Drug companies that allegedly defrauded the government to extend monopolies on brand name drugs face novel legal challenges under the False Claims Act from a patent lawyer who says the cases are a new front in the battle over pricey medications.
Zachary Silbersher, of Kroub Silbersher & Kolmykov PLLC in New York, alleges that Allergan Plc, Janssen Pharmaceutica, and Valeant Pharmaceuticals International Inc. defrauded the Medicaid and Medicare systems and maintained monopolies on products by misrepresenting claims to the U.S. Patent and Trademark Office.
All three cases will be in court this year, and a win for Silbersher could change the way drugmakers approach follow-on patents, which extend exclusivity for the same product by giving it a slightly altered formula or method of administration. At stake is the question of whether that common practice in the pharmaceutical industry constitutes a false claim if the patents were obtained fraudulently.
Silbersher decided to bring the cases in his role as a patent attorney after discovering multiple instances in patent and court filings where he believed the companies were pursuing fraudulent patent extensions.
“One of the things we’re trying to achieve in these cases is attacking the problem [of high drug prices] at the core, which is how companies are using patents in a fraudulent way to perpetuate monopoly pricing,” Silbersher said. “Even if we were to succeed in one or two cases, I think the industry would take notice and would be a bit more rigorous in what they disclose to the Patent Office and how they go about getting patents.”
False Claims Act cases are common in the health-care industry where whistleblowers allege fraudulent Medicare claims by doctors or hospitals. Entities violate the False Claims Act when they obtain payment from the federal government based on misrepresentation or fraudulent schemes.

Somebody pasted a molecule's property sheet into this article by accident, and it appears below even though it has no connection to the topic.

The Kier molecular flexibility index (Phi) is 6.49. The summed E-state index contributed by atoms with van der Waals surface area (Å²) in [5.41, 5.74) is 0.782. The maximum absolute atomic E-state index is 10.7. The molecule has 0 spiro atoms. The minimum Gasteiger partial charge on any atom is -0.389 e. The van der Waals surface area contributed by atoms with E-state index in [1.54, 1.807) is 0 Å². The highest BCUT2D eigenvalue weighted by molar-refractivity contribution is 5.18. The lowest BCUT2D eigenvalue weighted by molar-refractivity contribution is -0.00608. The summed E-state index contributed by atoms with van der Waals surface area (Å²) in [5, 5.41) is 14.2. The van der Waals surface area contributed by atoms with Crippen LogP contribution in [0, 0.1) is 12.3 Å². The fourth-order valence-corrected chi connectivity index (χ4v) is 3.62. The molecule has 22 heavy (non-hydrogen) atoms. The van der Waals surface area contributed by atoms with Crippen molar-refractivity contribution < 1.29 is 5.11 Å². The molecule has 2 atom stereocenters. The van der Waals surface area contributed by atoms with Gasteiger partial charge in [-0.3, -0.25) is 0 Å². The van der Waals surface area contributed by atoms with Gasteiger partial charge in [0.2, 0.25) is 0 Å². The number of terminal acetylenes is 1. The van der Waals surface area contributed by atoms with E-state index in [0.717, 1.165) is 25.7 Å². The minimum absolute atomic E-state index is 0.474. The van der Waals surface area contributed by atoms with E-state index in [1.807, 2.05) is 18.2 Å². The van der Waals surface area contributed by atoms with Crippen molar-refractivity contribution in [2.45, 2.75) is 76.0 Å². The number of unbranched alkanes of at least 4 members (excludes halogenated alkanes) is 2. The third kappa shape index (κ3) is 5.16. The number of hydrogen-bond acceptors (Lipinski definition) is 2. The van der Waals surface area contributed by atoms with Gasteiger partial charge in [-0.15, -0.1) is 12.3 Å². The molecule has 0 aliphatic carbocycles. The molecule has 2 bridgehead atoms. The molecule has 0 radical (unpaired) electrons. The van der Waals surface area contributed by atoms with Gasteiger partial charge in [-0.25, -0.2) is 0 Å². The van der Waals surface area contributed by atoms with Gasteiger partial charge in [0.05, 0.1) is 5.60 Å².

“I find this to be a very both novel but also compelling and creative potential use of the False Claims Act,” said Colette Matzzie, a whistleblower attorney and partner at Phillips & Cohen LLP, who is not involved in the case. “It’s absolutely correct, if the allegations are true, that there is an upstream fraud in a sense.”
Silbersher is bringing cases against Allergan over its Namenda Alzheimer’s treatment; Janssen over its prostate cancer drug Zytiga; and Valeant over its ulcerative colitis drug, Apriso.
In each case, Silbersher alleges the companies obtained follow-on patents that weren’t warranted because the changes to the drugs were too minor or not eligible to be patented.
In the Allergan case, which is being heard in the U.S. District Court for the Northern District of California, Silbersher alleges the company fraudulently obtained a “follow-on” patent for the dementia drug Namenda XR and a patent for a variation called Namzaric. The whistleblower alleges the drugmakers switched from a version of Namenda that immediately released the drug to an extended release version, pulling the original version off the market once the new patent was in hand. That blocked generic drugmakers from creating a cheaper alternative.
“Allergan’s position, as fully set out in its motion to dismiss the complaint, is that the claims asserted by this plaintiff against it fail as a matter of law for several reasons and should be dismissed promptly and in their entirety,” Allergan spokeswoman Lisa Brown said in a statement.